Mental/emotional symptoms in context


Also a form of treatment for mental/emotional symptoms…

The debate regarding emotional case-taking (double entendre fully intended) rages (or meows) around mistaken understanding of the therapeutic and seems to coalesce into the belief (equally mistaken) that one must choose between two approaches:

  1. that case-taking must focus primarily on mental/emotional symptoms (mistaken view of homoeopathy espoused by some of the  “luminaries” in homoeopathy today)
  2. that emotional symptoms are of secondary importance in case-taking  (mistaken view of the way in which those opposed to approach no. 1 work with Hahnemann and Boenninghausen’s teachings, often expressed by adherents of approach no. 1 in rebuttal of practitioners of ole-fashioned homoeopathy)

As a result – perspective of what an emotional symptom really is, together with its natural place in case-taking and analysis, has been totally obscured.  This strongly reflects the mistaken approach in modern medicine of separating between the “physical” and the “psychological,” as if each area is capable of existing independently of the other.

Worse yet, if you look at definitions and synonyms for the word “physical”, you’ll inevitably come across the word “real”.  And in one simple move, the psychological becomes the “unreal,” the first step on the path towards dismissive, delegitimizing  diagnoses like “psychosomatic”…

We live out our existence within the physical world and use physical organs for the management and expression of our thoughts and emotions, much as we use our physical bodies for actions and activities that can reach far beyond our own environment.  In order to treat mental and emotional symptoms we must investigate them as we would a physical symptom, and constantly keep focus on these symptoms within their physical context and expression.

There is a tendency, in cases which are heavily emotion-based, to look out for remedies which, for many if not most of us, our training identified as “emotion” remedies. Pulsatilla, Ignatia, Nat-Mur and many others fall into that category. As a result, it is easy to miss other remedies which are less identified for us with mental and emotional symptoms.

The symptom Mind, Disposition in P&W’s Boenninghausen’s Therapeutic Pocket Book contains 124 remedies. That’s almost all of the remedies that appear in the TPB. So to reduce cases where the changed emotional state is predominant, to a choice few remedies which we identify as “mental/emotional” may lead us to overlook some of the best remedies for such cases.

Hypochondriasis is also an example of a physical expression of a mental state, where a patient’s intense focus on their ailments “becomes of itself an important symptom in the list of features of which the portrait of the disease is composed.” (Organon Aphorism 96). The following 84 remedies are from the rubric Hypochondriasis in P&W’s Boenninghausen’s Therapeutic Pocket Book. The broad range of remedies speaks for itself.

Acon, Agn, Alum, Ambr, Am-c, Anac, Arn, Ars, Asaf, Asar, AUR, Bar-c, Bell, Bov, Bry, Calc, Cann-s, Canth, Caps, Carb-an, Carb-v, Caust, Cham, Chel, Chin, Cic, Cocc, Coff, CON, Croc, Cycl, Dig, Euphr, Ferr, Graph, Hell, Hep, Hyos, Ign, Iod, Ip, Kali-c, Lach, Lyc, Mag-c, Mag-m, M-arct, Meny, Merc, Mez, Mosch, NAT-C, Nat-m, Nit-ac, Nux-m, NUX-V, Op, Ph-ac, Phos, PLAT, Plb, Puls, Rheum, Rhus-t, Ruta, Sabin, Sars, Sel, Seneg, Sep, Sil, Spig, Spong, Stann, Staph, Stram, Stront-c, Sulph, Sul-ac, VALER, Verat, Viol-o, Viol-t, Zinc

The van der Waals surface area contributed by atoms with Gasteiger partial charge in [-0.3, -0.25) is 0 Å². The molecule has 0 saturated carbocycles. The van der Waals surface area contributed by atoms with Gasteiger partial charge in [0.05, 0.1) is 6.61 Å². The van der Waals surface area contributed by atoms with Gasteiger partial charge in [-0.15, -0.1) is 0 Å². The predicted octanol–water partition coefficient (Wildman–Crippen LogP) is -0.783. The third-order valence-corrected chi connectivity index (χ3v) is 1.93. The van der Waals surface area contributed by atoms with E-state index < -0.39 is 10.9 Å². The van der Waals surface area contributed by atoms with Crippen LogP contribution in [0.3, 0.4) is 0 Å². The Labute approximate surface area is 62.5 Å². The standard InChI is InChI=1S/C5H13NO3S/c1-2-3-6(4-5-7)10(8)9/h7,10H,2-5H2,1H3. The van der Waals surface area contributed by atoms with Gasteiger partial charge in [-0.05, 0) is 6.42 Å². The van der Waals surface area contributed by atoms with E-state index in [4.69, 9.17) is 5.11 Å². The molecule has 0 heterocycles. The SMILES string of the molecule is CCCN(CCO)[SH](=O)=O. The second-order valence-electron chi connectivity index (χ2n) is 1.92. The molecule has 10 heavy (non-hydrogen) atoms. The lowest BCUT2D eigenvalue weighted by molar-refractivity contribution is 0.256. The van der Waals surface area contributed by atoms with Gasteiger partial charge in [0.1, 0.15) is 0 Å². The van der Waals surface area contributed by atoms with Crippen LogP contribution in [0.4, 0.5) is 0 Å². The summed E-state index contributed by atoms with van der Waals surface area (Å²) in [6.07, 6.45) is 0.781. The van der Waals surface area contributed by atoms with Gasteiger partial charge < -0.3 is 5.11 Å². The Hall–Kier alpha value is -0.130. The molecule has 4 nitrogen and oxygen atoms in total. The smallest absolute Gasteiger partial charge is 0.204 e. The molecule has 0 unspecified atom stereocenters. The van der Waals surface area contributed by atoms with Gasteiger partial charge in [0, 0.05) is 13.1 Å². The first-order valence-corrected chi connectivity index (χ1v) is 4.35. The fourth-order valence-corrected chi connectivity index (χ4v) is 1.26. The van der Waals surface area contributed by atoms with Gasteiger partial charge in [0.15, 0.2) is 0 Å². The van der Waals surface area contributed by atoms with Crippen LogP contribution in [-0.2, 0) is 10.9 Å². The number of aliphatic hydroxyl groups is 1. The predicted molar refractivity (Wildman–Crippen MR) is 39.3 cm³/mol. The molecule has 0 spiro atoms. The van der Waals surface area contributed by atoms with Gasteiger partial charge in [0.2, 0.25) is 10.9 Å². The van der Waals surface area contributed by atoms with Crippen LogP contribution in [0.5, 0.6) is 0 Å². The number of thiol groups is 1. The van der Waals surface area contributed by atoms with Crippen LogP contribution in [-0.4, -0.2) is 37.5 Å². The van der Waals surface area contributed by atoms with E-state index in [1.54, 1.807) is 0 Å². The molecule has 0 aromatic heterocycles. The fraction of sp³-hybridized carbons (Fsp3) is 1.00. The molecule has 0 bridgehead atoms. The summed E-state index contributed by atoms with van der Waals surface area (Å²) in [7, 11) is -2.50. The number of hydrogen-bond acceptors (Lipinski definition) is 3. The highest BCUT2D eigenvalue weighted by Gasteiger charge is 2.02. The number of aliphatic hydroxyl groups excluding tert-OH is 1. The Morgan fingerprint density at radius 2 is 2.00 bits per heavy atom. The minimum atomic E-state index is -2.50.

So lets say we acknowledge the presenting emotional symptom as we would a presenting physical symptom. As such it can receive exactly the same treatment in case-taking – with or without empathy…:

  1. Is it part of what has changed?
  2. If it has not changed, has it become more marked, and if so, when did that start?

(If the answer to the above two questions is “no”, the mental symptom may be marked more as a confirmatory than a prescribing symptom. If yes, move right on)

  1. When did it start?
  2. When is it better? Worse? Standing, sitting? Walking? Talking to other? Spending time alone?

And you continue to ask all the other modality questions – time of day, better/worse with regard to menses, food, before sleep, after sleep and more, as you would do with any other symptom.

Essentially in case-taking, while we are going through the process, we are looking for prescribing symptoms. We are not looking for remedies at this stage, and to do so prejudices us against remedies that may have great value in our case. To treat mental and emotional symptoms as any other symptom, including a full modality check, will help prevent our prejudices in favour of specific remedies from determining the prescription.  It will narrow the field to the best small number of remedies – which must then be studied carefully in the Materia Medica to determine their usefulness in the case before us.

So really, in cases with mental-emotional symptoms, we must start out by treating ourselves for any symptoms of that damaging mental-emotional symptom of PREJUDICE… and then it’s time to roll up our sleeves and get to work…

One response to “Mental/emotional symptoms in context

  1. I remember my teacher making us prove Nat Mur by titrating it into a 1C, and that night I spent an hour crying over something that didn’t usually bother me! The physical and psychological are equally important.

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